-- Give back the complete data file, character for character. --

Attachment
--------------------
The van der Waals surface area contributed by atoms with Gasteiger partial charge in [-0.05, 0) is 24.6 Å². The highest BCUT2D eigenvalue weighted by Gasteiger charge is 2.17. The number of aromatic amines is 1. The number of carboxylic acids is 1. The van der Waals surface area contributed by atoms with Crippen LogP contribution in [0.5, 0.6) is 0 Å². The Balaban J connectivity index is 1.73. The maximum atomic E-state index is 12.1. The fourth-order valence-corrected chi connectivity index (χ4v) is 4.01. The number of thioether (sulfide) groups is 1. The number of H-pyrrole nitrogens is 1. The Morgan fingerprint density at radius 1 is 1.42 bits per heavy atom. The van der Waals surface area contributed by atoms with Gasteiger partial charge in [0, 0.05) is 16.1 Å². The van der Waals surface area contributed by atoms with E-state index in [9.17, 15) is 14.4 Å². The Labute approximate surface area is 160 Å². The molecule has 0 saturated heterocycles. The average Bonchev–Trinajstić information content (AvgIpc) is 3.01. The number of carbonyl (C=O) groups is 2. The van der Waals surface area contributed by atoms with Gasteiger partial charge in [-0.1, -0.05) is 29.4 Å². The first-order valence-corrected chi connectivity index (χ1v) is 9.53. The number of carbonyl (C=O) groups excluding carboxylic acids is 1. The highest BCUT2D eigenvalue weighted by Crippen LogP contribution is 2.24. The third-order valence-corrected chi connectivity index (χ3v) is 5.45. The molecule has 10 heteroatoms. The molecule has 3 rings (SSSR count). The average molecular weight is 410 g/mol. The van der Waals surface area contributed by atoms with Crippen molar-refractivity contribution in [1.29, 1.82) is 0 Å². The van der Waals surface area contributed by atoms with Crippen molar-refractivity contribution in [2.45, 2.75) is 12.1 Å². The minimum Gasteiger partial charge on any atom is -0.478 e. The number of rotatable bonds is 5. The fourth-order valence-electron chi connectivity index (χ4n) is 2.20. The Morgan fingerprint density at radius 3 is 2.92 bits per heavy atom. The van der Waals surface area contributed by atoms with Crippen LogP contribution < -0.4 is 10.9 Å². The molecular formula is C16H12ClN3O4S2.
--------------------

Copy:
The van der Waals surface area contributed by atoms with Gasteiger partial charge in [-0.05, 0) is 24.6 Å². The highest BCUT2D eigenvalue weighted by Gasteiger charge is 2.17. The number of aromatic amines is 1. The number of carboxylic acids is 1. The van der Waals surface area contributed by atoms with Crippen LogP contribution in [0.5, 0.6) is 0 Å². The Balaban J connectivity index is 1.73. The maximum atomic E-state index is 12.1. The fourth-order valence-corrected chi connectivity index (χ4v) is 4.01. The number of thioether (sulfide) groups is 1. The number of H-pyrrole nitrogens is 1. The Morgan fingerprint density at radius 1 is 1.42 bits per heavy atom. The van der Waals surface area contributed by atoms with Gasteiger partial charge in [0, 0.05) is 16.1 Å². The van der Waals surface area contributed by atoms with E-state index in [9.17, 15) is 14.4 Å². The Labute approximate surface area is 160 Å². The molecule has 0 saturated heterocycles. The average Bonchev–Trinajstić information content (AvgIpc) is 3.01. The number of carbonyl (C=O) groups is 2. The van der Waals surface area contributed by atoms with Gasteiger partial charge in [-0.1, -0.05) is 29.4 Å². The first-order valence-corrected chi connectivity index (χ1v) is 9.53. The number of carbonyl (C=O) groups excluding carboxylic acids is 1. The highest BCUT2D eigenvalue weighted by Crippen LogP contribution is 2.24. The third-order valence-corrected chi connectivity index (χ3v) is 5.45. The molecule has 10 heteroatoms. The molecule has 3 rings (SSSR count). The average molecular weight is 410 g/mol. The van der Waals surface area contributed by atoms with Crippen molar-refractivity contribution in [1.29, 1.82) is 0 Å². The van der Waals surface area contributed by atoms with Crippen molar-refractivity contribution in [2.45, 2.75) is 12.1 Å². The minimum Gasteiger partial charge on any atom is -0.478 e. The number of rotatable bonds is 5. The fourth-order valence-electron chi connectivity index (χ4n) is 2.20. The Morgan fingerprint density at radius 3 is 2.92 bits per heavy atom. The van der Waals surface area contributed by atoms with Crippen LogP contribution < -0.4 is 10.9 Å². The molecular formula is C16H12ClN3O4S2.